Seeing this pattern is key to understanding my own motivations for keeping boundaries in place. I trade things off all the time, why? Why do I let work-time over-ride family-time? What does it give me when I flex that boundary? What does it take away from me (and others)? These are very important questions to consider, and a source of rich information. Are you flexing boundaries out of love or out of fear?
It is also the act of re-commitment that keeps healthy boundaries in place, because there will always be circumstances where we need to flex a boundary (especially the ones on our time). What boundaries do you have that are well established and working for you? Which ones get eroded? Check in. You may find the motivation you need to get a healthy boundary working for you more consistently.
As I write this, I’m sitting on my back deck, enjoying the last of the summer sunshine. It’s the time of year when I savour the remaining days of our vacation, basking in newly made memories of beaches and hikes, while anticipating fall and a return to routine. It’s bittersweet. Already it is dark by 8:00, a sure reminder that summer’s languid days are coming to an end.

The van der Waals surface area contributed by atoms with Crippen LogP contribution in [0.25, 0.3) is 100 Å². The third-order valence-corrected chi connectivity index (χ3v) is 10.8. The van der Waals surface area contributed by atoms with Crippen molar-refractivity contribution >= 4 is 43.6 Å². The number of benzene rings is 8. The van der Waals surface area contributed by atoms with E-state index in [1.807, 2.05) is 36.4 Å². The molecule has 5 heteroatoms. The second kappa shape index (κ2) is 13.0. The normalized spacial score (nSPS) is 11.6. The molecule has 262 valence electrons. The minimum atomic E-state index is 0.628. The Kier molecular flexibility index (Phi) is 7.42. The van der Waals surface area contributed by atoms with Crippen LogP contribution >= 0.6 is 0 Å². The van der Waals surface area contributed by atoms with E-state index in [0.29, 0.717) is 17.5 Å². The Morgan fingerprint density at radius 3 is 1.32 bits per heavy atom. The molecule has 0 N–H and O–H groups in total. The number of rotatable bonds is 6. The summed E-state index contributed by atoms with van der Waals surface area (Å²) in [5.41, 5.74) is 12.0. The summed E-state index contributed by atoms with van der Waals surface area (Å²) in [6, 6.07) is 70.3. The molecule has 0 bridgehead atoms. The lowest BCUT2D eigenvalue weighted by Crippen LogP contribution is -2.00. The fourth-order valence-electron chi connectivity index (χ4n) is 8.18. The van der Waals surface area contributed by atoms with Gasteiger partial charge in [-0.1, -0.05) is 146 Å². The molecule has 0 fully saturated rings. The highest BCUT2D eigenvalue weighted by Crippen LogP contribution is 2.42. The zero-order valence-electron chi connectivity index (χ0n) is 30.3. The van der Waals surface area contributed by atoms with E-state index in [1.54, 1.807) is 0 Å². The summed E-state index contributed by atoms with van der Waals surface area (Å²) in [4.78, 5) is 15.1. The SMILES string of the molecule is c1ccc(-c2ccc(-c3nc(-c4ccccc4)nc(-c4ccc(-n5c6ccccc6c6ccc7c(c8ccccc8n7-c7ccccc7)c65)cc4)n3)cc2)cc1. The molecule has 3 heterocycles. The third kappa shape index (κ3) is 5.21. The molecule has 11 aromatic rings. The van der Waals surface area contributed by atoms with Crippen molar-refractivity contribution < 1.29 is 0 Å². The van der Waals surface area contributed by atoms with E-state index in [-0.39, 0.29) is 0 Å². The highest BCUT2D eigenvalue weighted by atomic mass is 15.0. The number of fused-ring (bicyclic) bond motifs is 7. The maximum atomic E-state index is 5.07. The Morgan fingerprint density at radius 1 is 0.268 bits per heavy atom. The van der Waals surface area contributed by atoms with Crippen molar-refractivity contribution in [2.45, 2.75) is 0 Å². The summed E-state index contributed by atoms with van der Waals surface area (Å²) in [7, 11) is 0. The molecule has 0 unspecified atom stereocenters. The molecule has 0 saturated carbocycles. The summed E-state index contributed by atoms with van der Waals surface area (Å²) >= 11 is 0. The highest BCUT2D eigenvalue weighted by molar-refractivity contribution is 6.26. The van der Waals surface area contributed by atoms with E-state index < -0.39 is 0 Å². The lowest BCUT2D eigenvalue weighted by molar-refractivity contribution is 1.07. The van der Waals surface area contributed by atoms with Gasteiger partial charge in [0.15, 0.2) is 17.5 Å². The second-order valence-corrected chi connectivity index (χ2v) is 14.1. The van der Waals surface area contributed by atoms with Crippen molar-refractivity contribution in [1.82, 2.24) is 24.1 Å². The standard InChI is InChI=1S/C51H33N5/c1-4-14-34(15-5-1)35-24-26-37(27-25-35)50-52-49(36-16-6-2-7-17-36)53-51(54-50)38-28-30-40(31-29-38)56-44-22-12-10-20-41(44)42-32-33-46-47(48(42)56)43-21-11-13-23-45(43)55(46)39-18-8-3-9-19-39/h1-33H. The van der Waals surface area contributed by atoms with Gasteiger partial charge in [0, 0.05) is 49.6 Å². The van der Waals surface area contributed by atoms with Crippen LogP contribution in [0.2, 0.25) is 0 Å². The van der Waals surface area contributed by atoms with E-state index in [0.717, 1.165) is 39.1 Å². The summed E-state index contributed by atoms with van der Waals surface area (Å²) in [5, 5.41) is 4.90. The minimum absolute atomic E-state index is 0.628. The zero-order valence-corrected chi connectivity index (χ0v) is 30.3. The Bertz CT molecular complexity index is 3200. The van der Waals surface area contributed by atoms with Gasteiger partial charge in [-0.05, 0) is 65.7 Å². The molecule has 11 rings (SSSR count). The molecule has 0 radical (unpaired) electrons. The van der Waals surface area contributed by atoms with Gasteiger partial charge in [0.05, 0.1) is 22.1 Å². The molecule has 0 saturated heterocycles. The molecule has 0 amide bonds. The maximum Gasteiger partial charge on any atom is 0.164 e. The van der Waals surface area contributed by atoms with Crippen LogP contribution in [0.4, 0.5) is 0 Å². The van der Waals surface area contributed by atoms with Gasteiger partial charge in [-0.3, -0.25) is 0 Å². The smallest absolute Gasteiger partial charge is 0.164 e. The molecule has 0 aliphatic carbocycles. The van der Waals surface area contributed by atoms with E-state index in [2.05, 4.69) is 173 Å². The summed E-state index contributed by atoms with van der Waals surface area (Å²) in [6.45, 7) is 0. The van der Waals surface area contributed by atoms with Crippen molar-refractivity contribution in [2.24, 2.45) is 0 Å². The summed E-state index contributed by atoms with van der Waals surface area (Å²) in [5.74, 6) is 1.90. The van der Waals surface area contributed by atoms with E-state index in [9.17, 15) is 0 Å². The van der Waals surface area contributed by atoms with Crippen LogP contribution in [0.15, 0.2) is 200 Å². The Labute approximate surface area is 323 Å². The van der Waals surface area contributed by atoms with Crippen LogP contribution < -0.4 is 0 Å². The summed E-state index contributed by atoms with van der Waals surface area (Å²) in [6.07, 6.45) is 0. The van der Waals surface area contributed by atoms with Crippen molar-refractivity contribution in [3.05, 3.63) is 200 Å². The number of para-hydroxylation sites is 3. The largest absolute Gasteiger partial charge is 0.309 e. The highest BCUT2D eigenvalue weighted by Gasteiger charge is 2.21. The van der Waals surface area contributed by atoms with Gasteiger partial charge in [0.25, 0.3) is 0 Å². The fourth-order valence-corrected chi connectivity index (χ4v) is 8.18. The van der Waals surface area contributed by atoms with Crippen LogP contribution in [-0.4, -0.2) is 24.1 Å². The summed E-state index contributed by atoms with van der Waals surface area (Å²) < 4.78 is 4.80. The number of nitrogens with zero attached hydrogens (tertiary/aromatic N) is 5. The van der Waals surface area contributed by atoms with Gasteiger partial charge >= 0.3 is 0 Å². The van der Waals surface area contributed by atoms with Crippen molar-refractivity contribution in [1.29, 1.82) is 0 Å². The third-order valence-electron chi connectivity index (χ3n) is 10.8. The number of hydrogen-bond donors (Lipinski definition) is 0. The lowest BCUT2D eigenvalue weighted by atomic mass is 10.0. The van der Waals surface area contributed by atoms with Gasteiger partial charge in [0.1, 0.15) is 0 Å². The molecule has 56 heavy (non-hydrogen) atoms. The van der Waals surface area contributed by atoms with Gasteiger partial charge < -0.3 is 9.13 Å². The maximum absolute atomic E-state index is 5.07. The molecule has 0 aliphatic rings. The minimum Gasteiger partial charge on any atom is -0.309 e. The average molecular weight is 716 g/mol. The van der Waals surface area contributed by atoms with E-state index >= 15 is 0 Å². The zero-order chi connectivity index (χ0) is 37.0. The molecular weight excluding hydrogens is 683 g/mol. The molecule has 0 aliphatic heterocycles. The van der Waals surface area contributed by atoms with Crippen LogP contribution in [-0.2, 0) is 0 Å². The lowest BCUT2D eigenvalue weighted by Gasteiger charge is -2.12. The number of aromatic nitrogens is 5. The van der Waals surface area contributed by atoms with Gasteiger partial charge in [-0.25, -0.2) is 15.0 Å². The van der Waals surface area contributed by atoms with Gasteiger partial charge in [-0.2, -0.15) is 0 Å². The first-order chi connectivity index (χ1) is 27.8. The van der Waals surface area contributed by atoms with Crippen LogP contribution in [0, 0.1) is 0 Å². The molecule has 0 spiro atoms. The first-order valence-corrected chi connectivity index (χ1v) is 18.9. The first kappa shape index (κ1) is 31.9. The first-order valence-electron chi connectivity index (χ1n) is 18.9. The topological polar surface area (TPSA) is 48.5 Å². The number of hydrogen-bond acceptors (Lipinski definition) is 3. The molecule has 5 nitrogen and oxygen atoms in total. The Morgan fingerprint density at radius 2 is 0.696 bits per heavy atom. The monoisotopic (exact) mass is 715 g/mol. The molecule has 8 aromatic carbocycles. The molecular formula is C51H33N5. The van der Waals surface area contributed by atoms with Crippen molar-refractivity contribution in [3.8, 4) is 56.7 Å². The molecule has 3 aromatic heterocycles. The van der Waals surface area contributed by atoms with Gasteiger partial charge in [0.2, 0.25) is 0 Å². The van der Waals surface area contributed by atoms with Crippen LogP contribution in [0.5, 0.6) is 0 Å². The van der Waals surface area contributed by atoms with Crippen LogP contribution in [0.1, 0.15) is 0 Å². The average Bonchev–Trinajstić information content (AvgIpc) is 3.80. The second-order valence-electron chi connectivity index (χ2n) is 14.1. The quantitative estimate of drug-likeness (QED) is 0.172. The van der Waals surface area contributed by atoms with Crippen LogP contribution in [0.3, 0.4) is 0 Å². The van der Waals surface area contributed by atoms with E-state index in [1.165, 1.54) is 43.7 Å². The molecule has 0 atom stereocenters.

I love fall, it is my favourite time of year. It’s always been a time of fresh starts, perhaps because of the way the school calendar works in North America… back to school means taking stock, readying yourself for what’s next… and replenishing what’s been outgrown over summer.
I’m looking at what I may have “outgrown” this summer, feeling overwhelming gratitude for my readers, as well as a calling to make a deeper connection with you. Our lives are infused with potential, and through that vein I want to explore more of what a working life has to give; so often our focus is pulled to deadlines, schedule and what is not working, yet working life has the potential to give back and to nourish, ensuring our lives benefit from the fruits of our labour.
Starting this fall you’ll see a continued focus on potential, career growth, and how to make it all work at work, but there will also be more blogs like this one, taking stock of what your working life offers your whole life, and pausing to enjoy it – celebrating work as a way to empower living (versus living to work).
I hope you enjoy the tweaks and find this new blog material compelling as you savour your summer and ready yourself for fall.